StoryKatanagatari has no right to be as grand and engrossing as it is considering its impressively banal premise. A mysterious woman called Togame turns up on a lonely island to recruit the martial artist Shichika. She needs his help to gather twelve swords from twelve immensely powerful warriors, and the twist is he will do so using no weapons of his own. All we need now is to line up the bad guys and watch the good guy pound through them one episode at a time. Superficially, that’s exactly what happens. Every episode guarantees a bare bones episodic mystery and a feast of chanbara cliches to hook the mainstream (any fan of Ninja Scroll, Rurouni Kenshin, or the more bizarre Samurai Champloo, for instance, should find lots to love here). Substantially, though, this is just the show’s way of playing with us; after building certain expectations using the right hand, it magnificently twists and exceeds them using the left. I refer not just to its whimsical non sequiturs like The Fight That Never Was or its casual meta-references, but the entire construct in general is a curious marvel. While essentially delivering a rousing, twenty-first century equivalent to Kenshin’s Kyoto arc, it actually swaps most of the physical ‘action’ for clever dialogue. Those already familiar with other Nisio Isin adaptations (Bakemonogatari) might have been more prepared than I, but the initial episodes seem jam-packed with people talking. Luckily, with the script lifted to some significant degree from light novels, it benefits from sleekly edited repartee and witty wordplay. By the end, recurring lines consciously forced into the story - like Shichika’s ‘By then, you will have been ripped to pieces’ - become natural rabble-raisers or else clever motifs to thematically tie events together. Not that Katanagatari is incapable of stunning action sequences. The unusual format of twelve one-hour instalments ensures that, after substantial character development, there’s still plenty of room to stage a spectacular battle. Stylised and inventive, but also brief, the duels cap the hefty narrative like jewels on a crown. Anything from the fourth episode onwards is marvellous, but if Shichika’s final fight especially doesn’t set pulses racing, it means the audience is dead. Katanagatari has ‘brave’ written all over it. It subsumes a set of clichés and tropes into its own unique fable, neither insulting our intelligence nor forgetting to deliver thrills. Its conclusion is ponderous and potent without being overwhelming or contrived. I cannot imagine anyone walking away from it unsurprised, but for me its ending was an opportunity to sit a few minutes mostly just thrilled and enthralled by its rare creativity.AnimationI will not argue that Katanagatari is technologically innovative or even strong. Relying heavily on a combination of quick cuts, slow motion, and stills during fights, it ensures we rarely see more than a second of continuous movement. I will argue, however, that it is nevertheless beautiful and exciting. When it matters, the direction tries to find new ways to frame a clash, and the expert editing (aided by cinematic sound effects) leads to a strong sense of dynamism. Thus, Katanagatari’s artistry is much more evident in its clever composition and careful application of a modest budget. The animators didn’t scrimp on character designs either, which are quirky almost to the level of a Gainax work. Conniving Princess Hitei with her two-toned, cloud-like hair reminds me of Nia Teppelin from Tengen Toppa Gurren-Lagann. Togame’s cute-but-understated design and Shichika’s maple leaf motif, as well as the Maniwa ninjas’ impractical animal theme costumes, all add an unusual zest to Katanagari’s visual concept.SoundMany of the main themes are not to my taste, being so heavy on the synth that I cannot quite distinguish a melody. The music during the episodes, however is subtle, diverse, and appropriate to the Edo period depicted.CharactersTogame represents the brains of Katanagatari’s outfit, composing schemes that utilise Shichika’s strengths to defeat their enemies. She combines her formidable intellect with a temperamental personality, which never seems as contradictory as it perhaps should. Interpretation plays a role, of course, but Togame’s embarrassed rants and petulant whinging come across like luxuries she affords herself while travelling with Shichika only because she otherwise plays the cool, unflappable strategist. This make her cute and vulnerable as opposed to crass and annoying. In any case, voice actress Yukari Tamura captures the contrasts in her personality marvellously, flowing from one extreme to the other while making it all meld into a coherent and deeply sympathetic personality. And Shichika, having set off from his island a ‘blank slate’ simpleton, clearly needs her direction. A somewhat blunt instrument, he is seemingly fit between duels only for carrying her luggage, holding her long hair while she dresses, or standing against the sun to provide shade while she writes. Apart from that, something appears essentially wrong about him. Although perfectly polite and forthright, his lack of moral opinions or principles signify deeper disturbances and a bizarre mystery at the heart of the story. For him more than anyone, the quest becomes a unique opportunity for growth. Togame and Shichika take a leaf out of the Spice and Wolf book of romance by being open about their feelings without bashing us over the head with it. I would venture calling them a comedy duo first and lovers second. Their development as partners involves a lot of playful antagonism as she insults his lack of flair or poor dress sense while he absorbs her teasing with a combination of steadfast pragmatism and simple gormlessness. Satisfyingly, they are not limited to playing quaintly off each other, delivering troubled or tender as easily as they do slapstick, and encapsulating the warm charm of Katanagatari’s cast. Relegated to one episode each, the antagonists mostly stick to their gimmicky roles. There’s Ginkaku who sits in a tiny room of an abandoned palace, mourning the loss of his kingdom. Or Meisai, who runs a kind of nunnery in repentance of her murderous past. Their personalities hinge on peculiar tragedies but how their narratives spin out never feels manipulative. One or two of them even emerge from the left field to crash what seems a purely Togame and Shichika driven narrative and make unnerving impressions of their own.OverallKatanagatari’s episodic format is merely the springboard from which it leaps towards heroic heights. It takes us on a long journey that miraculously feels over all too soon, and when the characters walk onto the screen, we cannot wait to hear what they say. For fans sick of shows that blunder maddeningly at the finish line, especially, it offers a cure of perfect delivery - a story that’s witty and thrilling from its first moments all the way to the final cheerio.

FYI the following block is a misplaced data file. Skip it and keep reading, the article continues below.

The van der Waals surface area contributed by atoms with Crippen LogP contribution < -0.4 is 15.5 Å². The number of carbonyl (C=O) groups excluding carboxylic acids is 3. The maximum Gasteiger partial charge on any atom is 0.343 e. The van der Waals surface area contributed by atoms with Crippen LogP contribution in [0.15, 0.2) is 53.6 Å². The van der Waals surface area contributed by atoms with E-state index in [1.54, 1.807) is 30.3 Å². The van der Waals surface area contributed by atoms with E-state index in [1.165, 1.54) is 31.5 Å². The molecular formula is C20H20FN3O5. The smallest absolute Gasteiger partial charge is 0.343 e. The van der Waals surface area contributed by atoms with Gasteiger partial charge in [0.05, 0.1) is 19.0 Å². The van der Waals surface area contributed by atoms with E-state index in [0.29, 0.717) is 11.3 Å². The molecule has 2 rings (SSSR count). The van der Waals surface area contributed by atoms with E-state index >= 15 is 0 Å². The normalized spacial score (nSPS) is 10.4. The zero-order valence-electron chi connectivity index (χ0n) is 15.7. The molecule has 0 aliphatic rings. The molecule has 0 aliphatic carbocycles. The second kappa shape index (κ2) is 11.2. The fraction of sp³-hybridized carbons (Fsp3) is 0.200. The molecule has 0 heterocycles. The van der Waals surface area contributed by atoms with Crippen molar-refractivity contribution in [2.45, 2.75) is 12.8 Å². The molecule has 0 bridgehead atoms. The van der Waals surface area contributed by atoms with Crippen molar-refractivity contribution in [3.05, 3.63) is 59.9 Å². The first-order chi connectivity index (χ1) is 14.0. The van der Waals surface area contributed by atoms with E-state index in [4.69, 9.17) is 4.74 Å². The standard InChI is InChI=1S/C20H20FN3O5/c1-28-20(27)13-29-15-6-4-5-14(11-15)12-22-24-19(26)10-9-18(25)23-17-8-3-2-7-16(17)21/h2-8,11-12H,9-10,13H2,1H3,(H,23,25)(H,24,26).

ThatAnimeSnob